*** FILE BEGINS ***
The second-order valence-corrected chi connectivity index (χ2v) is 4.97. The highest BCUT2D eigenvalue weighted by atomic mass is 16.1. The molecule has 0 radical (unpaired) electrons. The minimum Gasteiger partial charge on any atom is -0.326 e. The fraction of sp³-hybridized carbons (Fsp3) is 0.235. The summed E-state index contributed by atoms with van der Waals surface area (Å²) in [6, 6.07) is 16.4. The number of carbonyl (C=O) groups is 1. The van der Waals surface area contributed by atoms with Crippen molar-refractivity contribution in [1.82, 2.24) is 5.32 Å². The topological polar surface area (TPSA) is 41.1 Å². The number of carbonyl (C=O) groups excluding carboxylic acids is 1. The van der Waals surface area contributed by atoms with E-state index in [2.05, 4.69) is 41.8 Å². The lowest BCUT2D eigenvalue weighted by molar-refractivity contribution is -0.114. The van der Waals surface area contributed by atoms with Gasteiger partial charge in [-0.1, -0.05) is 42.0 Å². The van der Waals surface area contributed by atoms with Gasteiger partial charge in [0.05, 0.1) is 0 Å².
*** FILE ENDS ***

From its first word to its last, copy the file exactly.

The second-order valence-corrected chi connectivity index (χ2v) is 4.97. The highest BCUT2D eigenvalue weighted by atomic mass is 16.1. The molecule has 0 radical (unpaired) electrons. The minimum Gasteiger partial charge on any atom is -0.326 e. The fraction of sp³-hybridized carbons (Fsp3) is 0.235. The summed E-state index contributed by atoms with van der Waals surface area (Å²) in [6, 6.07) is 16.4. The number of carbonyl (C=O) groups is 1. The van der Waals surface area contributed by atoms with Crippen molar-refractivity contribution in [1.82, 2.24) is 5.32 Å². The topological polar surface area (TPSA) is 41.1 Å². The number of carbonyl (C=O) groups excluding carboxylic acids is 1. The van der Waals surface area contributed by atoms with E-state index in [2.05, 4.69) is 41.8 Å². The lowest BCUT2D eigenvalue weighted by molar-refractivity contribution is -0.114. The van der Waals surface area contributed by atoms with Gasteiger partial charge in [-0.1, -0.05) is 42.0 Å². The van der Waals surface area contributed by atoms with Gasteiger partial charge in [0.05, 0.1) is 0 Å².